Algiers – Thousands of demonstrators marched Friday in the Algerian capital against President Abdelaziz Bouteflica's battered election campaign for a fifth term, unaffected by tear gas volleys fired by the police during the tense demonstration.
Such anti-government protests are unusual in Algeria, where the question of Bouteflika's suitability for office has grown after a 2013 stroke that kept him largely hidden from the public.
Police helicopters circled overhead as hundreds gathered in the streets and parks of Algiers to attend mass Muslim prayer services to join the march. The demonstrators hoped that the April 18 presidential protests would send a loud signal of public discontent to the secretive leadership of the gas-rich North African country.
The boulevard leading to the president's headquarters was lined with riot police cars lined up along the route.
Soon after the crowds gathered, police fired tear gas at a group of a few hundreds from the Belcourt neighborhood on the city's Mediterranean coast. It was unclear what triggered the tear gas.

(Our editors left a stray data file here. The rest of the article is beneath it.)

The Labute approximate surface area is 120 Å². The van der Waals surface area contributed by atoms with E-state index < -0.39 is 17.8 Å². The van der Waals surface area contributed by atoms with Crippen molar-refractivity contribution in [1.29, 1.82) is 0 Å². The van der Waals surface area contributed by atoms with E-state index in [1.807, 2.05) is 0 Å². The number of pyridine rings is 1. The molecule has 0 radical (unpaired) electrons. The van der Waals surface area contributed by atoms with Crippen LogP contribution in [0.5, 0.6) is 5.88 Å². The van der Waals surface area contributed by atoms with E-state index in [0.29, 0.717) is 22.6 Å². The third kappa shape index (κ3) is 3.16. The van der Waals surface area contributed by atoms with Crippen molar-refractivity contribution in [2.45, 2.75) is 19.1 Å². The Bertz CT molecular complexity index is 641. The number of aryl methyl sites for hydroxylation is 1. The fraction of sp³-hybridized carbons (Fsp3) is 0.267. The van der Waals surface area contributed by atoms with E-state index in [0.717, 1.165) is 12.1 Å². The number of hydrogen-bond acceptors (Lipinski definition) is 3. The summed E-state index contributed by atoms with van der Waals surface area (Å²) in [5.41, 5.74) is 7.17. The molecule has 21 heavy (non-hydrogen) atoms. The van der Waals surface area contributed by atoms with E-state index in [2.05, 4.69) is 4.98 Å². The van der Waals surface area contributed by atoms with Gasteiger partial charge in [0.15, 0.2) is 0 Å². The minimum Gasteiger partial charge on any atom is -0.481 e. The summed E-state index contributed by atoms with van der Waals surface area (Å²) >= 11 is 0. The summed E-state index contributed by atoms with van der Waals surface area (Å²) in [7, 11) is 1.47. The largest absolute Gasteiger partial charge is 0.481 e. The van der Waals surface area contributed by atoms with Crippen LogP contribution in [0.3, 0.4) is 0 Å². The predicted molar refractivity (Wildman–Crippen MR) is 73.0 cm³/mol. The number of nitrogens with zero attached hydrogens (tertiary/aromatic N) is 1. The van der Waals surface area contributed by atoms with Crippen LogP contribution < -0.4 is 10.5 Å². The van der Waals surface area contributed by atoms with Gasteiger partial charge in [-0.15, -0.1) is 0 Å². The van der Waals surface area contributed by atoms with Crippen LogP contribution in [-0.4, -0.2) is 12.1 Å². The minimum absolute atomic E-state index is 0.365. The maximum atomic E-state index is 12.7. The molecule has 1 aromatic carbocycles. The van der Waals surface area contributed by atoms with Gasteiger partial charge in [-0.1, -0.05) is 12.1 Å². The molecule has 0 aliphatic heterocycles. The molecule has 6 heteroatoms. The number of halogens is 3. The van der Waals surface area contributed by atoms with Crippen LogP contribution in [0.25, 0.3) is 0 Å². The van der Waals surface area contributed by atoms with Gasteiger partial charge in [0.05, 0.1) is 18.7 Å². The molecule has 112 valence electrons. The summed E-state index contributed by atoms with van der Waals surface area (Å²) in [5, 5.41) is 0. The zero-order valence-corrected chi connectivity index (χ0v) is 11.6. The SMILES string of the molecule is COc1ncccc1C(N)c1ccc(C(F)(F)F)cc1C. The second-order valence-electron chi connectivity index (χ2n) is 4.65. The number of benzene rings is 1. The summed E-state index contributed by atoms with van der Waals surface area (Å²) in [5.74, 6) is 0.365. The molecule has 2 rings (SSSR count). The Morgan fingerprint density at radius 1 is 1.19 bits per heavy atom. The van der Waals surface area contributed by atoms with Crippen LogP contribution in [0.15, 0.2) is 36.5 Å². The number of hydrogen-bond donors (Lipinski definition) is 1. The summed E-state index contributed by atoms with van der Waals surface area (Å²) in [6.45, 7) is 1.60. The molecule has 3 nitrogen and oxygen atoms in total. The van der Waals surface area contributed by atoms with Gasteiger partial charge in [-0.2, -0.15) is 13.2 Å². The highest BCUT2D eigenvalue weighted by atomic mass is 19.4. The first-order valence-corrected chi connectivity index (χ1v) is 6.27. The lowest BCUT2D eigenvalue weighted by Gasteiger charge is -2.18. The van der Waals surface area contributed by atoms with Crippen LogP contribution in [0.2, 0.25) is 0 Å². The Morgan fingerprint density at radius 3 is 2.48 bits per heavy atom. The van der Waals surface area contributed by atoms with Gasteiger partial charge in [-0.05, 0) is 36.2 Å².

But later, thousands marched through Algiers.
Demonstrations were also planned in other Algerian regions, organized via social networks.
The protest organizers urged the demonstrators to remain calm and to stand two meters away from the police, bring families and clean up after the march.
It is the last of several protests in recent days against the candidacy of Bouteflika for the election on 18 April.
The masses on Friday were not just angered at Bouteflika, but at those who had kept him and himself in power for such a long time, despite his difficulties in moving and speaking. They feel that Algerian leadership has neglected unemployment, corruption and poverty and ignored the concerns of the public.
They have not expressed support for a single challenger in the election, although opposition candidate Ali Benflis had expressed support on Friday calling Bouteflika's presidential candidate "humiliation for the Algerian people".
Bouteflika himself, who is 81, is undergoing medical examination in Switzerland.
It is thanks to Bouteflika that the Algerians were reconciled after a decade of civil war between Islamic insurgents and security forces, which killed 200,000 people. He has been in power since 1999 and won reelection in 2014 by an overwhelming majority. Most Algerians are likely to vote for him again next month for fear of instability that could be triggered by his withdrawal.